return true
        }
        if (type === 'font') {
          // only preload woff2 fonts
          return /\.woff2$/.test(file)
        }
        if (type === 'image') {
          // only preload important images
          return file === 'hero.jpg'
        }
      }
    })
    • runInNewContext

    • 2.3.0+

    • only used in createBundleRenderer
    • Expects: boolean | 'once' ('once' only supported in 2.3.1+)

    By default, for each render the bundle renderer will create a fresh V8 context and re-execute the entire bundle. This has some benefits - for example, the app code is isolated from the server process and we don't need to worry about the stateful singleton problem mentioned in the docs. However, this mode comes at some considerable performance cost because re-executing the bundle is expensive especially when the app gets bigger.

    This option defaults to true for backwards compatibility, but it is recommended to use runInNewContext: false or runInNewContext: 'once' whenever you can.

    In 2.3.0 this option has a bug where runInNewContext: false still executes the bundle using a separate global context. The following information assumes version 2.3.1+.

    With runInNewContext: false, the bundle code will run in the same global context with the server process, so be careful about code that modifies global in your application code.

    With runInNewContext: 'once' (2.3.1+), the bundle is evaluated in a separate global context, however only once at startup. This provides better app code isolation since it prevents the bundle from accidentally polluting the server process' global object. The caveats are that:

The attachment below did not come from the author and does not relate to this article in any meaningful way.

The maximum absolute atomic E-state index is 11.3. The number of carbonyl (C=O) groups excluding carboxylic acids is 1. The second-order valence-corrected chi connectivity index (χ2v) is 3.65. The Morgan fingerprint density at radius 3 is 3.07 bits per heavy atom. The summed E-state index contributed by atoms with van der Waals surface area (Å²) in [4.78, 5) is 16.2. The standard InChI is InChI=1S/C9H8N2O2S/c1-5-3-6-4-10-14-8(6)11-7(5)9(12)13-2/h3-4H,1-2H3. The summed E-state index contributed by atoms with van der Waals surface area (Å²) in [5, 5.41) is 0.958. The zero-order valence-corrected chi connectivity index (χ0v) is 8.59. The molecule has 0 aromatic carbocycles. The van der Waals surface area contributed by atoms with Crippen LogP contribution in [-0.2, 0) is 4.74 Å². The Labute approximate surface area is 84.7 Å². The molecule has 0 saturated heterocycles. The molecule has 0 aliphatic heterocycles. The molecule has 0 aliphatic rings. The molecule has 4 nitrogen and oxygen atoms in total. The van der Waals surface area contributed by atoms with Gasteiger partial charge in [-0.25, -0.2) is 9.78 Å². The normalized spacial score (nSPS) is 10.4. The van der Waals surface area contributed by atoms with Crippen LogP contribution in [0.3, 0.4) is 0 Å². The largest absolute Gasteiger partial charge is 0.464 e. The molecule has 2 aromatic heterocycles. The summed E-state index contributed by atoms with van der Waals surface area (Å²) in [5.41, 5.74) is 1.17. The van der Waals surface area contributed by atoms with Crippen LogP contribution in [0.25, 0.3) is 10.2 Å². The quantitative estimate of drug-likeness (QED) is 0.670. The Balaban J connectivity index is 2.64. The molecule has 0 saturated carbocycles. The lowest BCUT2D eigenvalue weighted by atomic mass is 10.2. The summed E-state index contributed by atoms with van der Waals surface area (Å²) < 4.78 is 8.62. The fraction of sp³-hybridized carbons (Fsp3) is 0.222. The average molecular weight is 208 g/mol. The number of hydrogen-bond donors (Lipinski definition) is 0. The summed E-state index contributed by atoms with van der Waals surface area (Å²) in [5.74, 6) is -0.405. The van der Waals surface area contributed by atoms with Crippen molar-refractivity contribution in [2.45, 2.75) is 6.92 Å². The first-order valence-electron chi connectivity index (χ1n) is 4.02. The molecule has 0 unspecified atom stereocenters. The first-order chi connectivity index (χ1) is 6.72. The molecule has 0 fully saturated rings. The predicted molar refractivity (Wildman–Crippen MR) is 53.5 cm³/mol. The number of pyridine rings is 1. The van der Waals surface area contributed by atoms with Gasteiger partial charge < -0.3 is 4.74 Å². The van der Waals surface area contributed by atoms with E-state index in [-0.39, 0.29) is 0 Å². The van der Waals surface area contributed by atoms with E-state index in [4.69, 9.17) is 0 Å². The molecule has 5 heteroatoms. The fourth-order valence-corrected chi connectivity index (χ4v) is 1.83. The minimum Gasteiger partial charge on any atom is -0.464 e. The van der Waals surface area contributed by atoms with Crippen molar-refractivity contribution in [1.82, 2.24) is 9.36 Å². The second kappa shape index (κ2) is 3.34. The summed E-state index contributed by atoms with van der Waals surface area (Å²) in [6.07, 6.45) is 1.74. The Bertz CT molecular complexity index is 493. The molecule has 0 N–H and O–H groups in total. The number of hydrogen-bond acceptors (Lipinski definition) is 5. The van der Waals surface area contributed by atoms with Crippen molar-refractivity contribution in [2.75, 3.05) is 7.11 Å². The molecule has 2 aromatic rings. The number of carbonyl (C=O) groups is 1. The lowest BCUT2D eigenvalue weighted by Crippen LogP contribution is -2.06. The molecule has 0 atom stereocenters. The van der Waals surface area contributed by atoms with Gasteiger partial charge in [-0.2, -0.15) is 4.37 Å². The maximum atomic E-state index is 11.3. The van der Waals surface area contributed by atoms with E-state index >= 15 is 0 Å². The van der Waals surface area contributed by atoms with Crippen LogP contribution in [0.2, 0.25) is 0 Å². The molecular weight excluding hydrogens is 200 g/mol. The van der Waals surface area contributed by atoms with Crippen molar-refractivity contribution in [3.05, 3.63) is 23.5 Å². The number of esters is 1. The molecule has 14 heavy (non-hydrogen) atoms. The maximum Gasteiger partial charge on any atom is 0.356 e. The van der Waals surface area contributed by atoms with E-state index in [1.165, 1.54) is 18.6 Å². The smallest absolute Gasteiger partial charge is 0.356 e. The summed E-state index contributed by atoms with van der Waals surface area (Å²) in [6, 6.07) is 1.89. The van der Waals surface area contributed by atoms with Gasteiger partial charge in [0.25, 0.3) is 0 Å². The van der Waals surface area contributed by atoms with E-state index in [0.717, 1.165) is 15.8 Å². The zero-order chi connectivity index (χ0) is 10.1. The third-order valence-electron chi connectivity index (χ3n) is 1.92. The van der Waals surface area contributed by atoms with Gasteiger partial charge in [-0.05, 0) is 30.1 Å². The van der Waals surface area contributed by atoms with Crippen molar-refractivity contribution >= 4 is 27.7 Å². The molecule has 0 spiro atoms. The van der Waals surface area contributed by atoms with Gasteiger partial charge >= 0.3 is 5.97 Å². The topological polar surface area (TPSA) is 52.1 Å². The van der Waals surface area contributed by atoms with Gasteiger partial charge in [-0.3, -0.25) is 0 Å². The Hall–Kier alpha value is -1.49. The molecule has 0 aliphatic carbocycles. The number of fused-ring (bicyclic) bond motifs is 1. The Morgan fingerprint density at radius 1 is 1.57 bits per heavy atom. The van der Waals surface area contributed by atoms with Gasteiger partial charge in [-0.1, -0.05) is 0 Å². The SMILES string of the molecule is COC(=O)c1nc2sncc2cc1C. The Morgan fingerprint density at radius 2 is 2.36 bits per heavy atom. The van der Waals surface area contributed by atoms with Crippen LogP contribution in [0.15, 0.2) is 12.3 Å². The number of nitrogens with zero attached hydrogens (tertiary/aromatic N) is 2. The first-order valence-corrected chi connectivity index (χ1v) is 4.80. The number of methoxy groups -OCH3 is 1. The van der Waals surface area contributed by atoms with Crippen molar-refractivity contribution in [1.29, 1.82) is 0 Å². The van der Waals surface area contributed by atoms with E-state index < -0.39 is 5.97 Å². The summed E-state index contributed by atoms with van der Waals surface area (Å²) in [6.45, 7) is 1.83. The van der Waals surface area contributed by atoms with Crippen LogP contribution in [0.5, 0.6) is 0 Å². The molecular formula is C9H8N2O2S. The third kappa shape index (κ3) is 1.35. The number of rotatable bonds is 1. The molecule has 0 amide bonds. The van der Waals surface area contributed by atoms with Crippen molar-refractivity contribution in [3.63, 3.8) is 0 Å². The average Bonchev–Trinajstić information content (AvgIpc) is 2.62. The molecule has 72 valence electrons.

1. Dependencies that modifies global (e.g. polyfills) cannot be externalized in this mode;
    2. Values returned from the bundle execution will be using different global constructors, e.g. an error caught inside the bundle will not be an instance of Error in the server process.

    See also: Source Code Structure

  • basedir

    • 2.2.0+
    • only used in createBundleRenderer

    Explicitly declare the base directory for the server bundle to resolve node_modules dependencies from. This is only needed if your generated bundle file is placed in a different location from where the externalized NPM dependencies are installed, or your vue-server-renderer is npm-linked into your current project.

  • cache

    Provide a component cache implementation. The cache object must implement the following interface (using Flow notations):

    type RenderCache = {
      get: (key: string, cb?: Function) => string | void;
      set: (key: string, val: string) => void;
      has?: (key: string, cb?: Function) => boolean | void;
    };

    A typical usage is passing in an lru-cache:

    const LRU = require('lru-cache')
    
    const renderer = createRenderer({
      cache: LRU({
        max: 10000
      })
    })

    Note that the cache object should at least implement get and set. In addition, get and has can be optionally async if they accept a second argument as callback. This allows the cache to make use of async APIs, e.g. a redis client:

    const renderer = createRenderer({
      cache: {
        get: (key, cb) => {
          redisClient.get(key, (err, res) => {
            // handle error if any
            cb(res)
          })
        },
        set: (key, val) => {
          redisClient.set(key, val)
        }
      }
    })
    • directives

    Allows you to provide server-side implementations for your custom directives:

    const renderer = createRenderer({
      directives: {
        example (vnode, directiveMeta) {
          // transform vnode based on directive binding metadata
        }
      }
    })

    As an example, check out v-show's server-side implementation.

webpack Plugins

The webpack plugins are provided as standalone files and should be required directly:

const VueSSRServerPlugin = require('vue-server-renderer/server-plugin')
const VueSSRClientPlugin = require('vue-server-renderer/client-plugin')

The default files generated are:

  • vue-ssr-server-bundle.json for the server plugin;
  • vue-ssr-client-manifest.json for the client plugin.

The filenames can be customized when creating the plugin instances:

const plugin = new VueSSRServerPlugin({
  filename: 'my-server-bundle.json'
})

See Build Configuration for more information.